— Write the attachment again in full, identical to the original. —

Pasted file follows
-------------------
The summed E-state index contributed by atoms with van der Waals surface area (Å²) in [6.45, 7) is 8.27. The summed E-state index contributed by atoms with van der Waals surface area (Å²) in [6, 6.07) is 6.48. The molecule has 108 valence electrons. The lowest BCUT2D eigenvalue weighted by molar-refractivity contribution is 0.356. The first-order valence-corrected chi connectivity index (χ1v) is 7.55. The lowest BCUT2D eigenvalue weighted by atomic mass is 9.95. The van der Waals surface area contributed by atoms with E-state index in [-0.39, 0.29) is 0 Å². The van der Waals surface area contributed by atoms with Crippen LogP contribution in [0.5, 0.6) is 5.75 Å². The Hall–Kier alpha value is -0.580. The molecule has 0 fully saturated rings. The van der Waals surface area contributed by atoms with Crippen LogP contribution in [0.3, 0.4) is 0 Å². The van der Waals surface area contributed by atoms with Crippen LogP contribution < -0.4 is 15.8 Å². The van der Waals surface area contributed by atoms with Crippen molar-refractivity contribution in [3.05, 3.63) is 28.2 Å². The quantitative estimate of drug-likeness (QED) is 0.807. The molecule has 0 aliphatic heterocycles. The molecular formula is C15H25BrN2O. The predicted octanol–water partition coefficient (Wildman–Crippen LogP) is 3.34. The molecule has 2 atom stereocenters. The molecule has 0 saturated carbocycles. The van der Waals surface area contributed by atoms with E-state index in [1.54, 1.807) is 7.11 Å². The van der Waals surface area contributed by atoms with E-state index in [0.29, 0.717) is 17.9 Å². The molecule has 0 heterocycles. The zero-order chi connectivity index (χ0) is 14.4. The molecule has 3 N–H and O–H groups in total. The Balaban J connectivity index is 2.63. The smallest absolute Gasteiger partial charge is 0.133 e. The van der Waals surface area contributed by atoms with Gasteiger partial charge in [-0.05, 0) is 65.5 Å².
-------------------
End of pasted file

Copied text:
The summed E-state index contributed by atoms with van der Waals surface area (Å²) in [6.45, 7) is 8.27. The summed E-state index contributed by atoms with van der Waals surface area (Å²) in [6, 6.07) is 6.48. The molecule has 108 valence electrons. The lowest BCUT2D eigenvalue weighted by molar-refractivity contribution is 0.356. The first-order valence-corrected chi connectivity index (χ1v) is 7.55. The lowest BCUT2D eigenvalue weighted by atomic mass is 9.95. The van der Waals surface area contributed by atoms with E-state index in [-0.39, 0.29) is 0 Å². The van der Waals surface area contributed by atoms with Crippen LogP contribution in [0.5, 0.6) is 5.75 Å². The Hall–Kier alpha value is -0.580. The molecule has 0 fully saturated rings. The van der Waals surface area contributed by atoms with Crippen LogP contribution in [0.3, 0.4) is 0 Å². The van der Waals surface area contributed by atoms with Crippen LogP contribution < -0.4 is 15.8 Å². The van der Waals surface area contributed by atoms with Crippen molar-refractivity contribution in [3.05, 3.63) is 28.2 Å². The quantitative estimate of drug-likeness (QED) is 0.807. The molecule has 0 aliphatic heterocycles. The molecular formula is C15H25BrN2O. The predicted octanol–water partition coefficient (Wildman–Crippen LogP) is 3.34. The molecule has 2 atom stereocenters. The molecule has 0 saturated carbocycles. The van der Waals surface area contributed by atoms with E-state index in [1.54, 1.807) is 7.11 Å². The van der Waals surface area contributed by atoms with E-state index in [0.29, 0.717) is 17.9 Å². The molecule has 0 heterocycles. The zero-order chi connectivity index (χ0) is 14.4. The molecule has 3 N–H and O–H groups in total. The Balaban J connectivity index is 2.63. The smallest absolute Gasteiger partial charge is 0.133 e. The van der Waals surface area contributed by atoms with Gasteiger partial charge in [-0.05, 0) is 65.5 Å².